Before these projects had been completed, back in 1923 Rohe joined the German avant-garde and worked with the progressive design magazine G. He’d also become the architectural director of the Werkbund, and one of the founders of the architectural association Der Ring. Not only this, but Rohe joined the avant-garde Bauhaus design school as their director of architecture. As you can see, he had fingers in a lot of architectural contemporary house design projects.

He left for America to live in Chicago as a head of the department of architecture at the Illinois Institute of Technology (IIT). Whilst at IIT, Rohe introduced a new kind of education and attitude to teaching which became very influential in North America and Europe in the following decades. Whilst at IIT, Rohe was also able to be the principal designer for buildings on the campus, the majority of which are still standing today.

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Rohe’s contemporary house design projects during this period displayed his inspirations from the German Bauhaus and Western European International Style, these would go on to become a largely accepted mode of building in America, for a whole range of buildings.

During his time in America, several of Rohe’s projects came to fruition and were widely well-received and helped boost his reputation further. Of note are the residential towers of ‘860–880 Lake Shore Drive’, the ‘Chicago Federal Center Complex’, the ‘Farnsworth House’, ‘Crown Hall’, and the ‘Seagram Building’. 

Between 1946 and 1951, he completed the Farnsworth House, which aimed to examine the relationship between man and nature. There is a minimal structural frame, with rooms often all in one space without divide, and plenty of glass to allow light in and nature to be observed. Our Shropshire architects are also keen to explore nature in our projects, with Rohe being one of our big inspirations. 

Not content with a dwelling for a single family though, Rohe is also responsible for the creation of the Promontory Apartments in Hyde Park. This building features his iconic skin-and-bones approach to its design, there are communal spaces too and plenty of glass that overlooks the surrounding area, allowing people to once again be at one with nature. This and other high-rise buildings Rohe would work on stood out for their use of glass, because it differed from the common brickwork featured heavily elsewhere. Ever the innovator, always an inspiration.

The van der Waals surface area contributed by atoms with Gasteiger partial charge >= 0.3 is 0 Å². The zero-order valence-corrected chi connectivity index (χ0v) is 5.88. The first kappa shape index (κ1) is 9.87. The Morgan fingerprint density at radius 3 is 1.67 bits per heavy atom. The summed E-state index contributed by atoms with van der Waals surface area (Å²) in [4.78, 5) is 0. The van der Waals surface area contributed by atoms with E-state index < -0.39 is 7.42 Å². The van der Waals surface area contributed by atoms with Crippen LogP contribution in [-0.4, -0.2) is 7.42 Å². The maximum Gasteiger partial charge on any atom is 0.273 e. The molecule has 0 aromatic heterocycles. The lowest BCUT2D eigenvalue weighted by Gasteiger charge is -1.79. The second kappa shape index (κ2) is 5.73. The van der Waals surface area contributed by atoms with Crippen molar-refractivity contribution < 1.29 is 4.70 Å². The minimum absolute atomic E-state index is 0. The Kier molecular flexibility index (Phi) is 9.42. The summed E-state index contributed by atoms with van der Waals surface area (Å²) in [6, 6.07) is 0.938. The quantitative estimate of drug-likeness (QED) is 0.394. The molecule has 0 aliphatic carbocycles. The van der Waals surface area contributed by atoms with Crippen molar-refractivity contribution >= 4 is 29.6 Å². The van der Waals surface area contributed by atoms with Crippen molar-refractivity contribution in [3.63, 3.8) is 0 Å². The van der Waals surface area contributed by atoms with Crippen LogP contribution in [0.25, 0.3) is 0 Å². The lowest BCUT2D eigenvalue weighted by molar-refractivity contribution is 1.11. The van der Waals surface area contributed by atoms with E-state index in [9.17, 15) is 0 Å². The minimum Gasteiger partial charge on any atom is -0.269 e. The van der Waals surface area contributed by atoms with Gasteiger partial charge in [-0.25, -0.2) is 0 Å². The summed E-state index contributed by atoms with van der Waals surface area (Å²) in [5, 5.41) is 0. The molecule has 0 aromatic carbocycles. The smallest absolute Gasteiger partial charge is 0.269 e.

As well as his work on buildings for IIT, Rohe designed two buildings for the Museum of Fine Arts, Houston (MFAH) and would be granted the reins to create a master plan for the MFAH. This saw him create two additions to the building, which were completed in 1958 and 1974 (post-mortem), respectively.  

The final project Rohe undertook was the Neue Nationalgalerie art museum for the Berlin National Gallery. To many, it’s considered one of his masterpieces of architecture, which isn’t too bad of a project to end on.

As mentioned, Rohe was also insistent on trying to teach others how to be innovative and build a better world, believing he could convey his ideas on architecture to others, who could then apply his methods to their own work. Rohe was known to work on prototype solutions and then gave students the opportunity to develop their own ideas from what he presented.

Some of Rohe’s curriculum is used to this day for first- and second-year students at IIT and his hopes of others taking up his mantle is very much a reality. It’s unsurprising to hear then that In 1961, a program at Columbia University’s School of Architecture celebrated the four great founders of contemporary architecture (Charles-Edouard Le Corbusier, Walter Gropius, Ludwig Mies van der Rohe and Frank Lloyd Wright). This program included talks from Le Corbusier and Gropius, as well as an interview with Rohe. The discussions centred around their design philosophies and their architectural projects. After his death, in 1963, Rohe was awarded the Presidential Medal of Freedom.

Ultimately, whether it be the innovation of his architectural designs, the influence of his furniture designs, or the ways in which he aimed to teach and inspire others, there are many facets to Ludwig Van Der Rohe’s life that are truly admirable.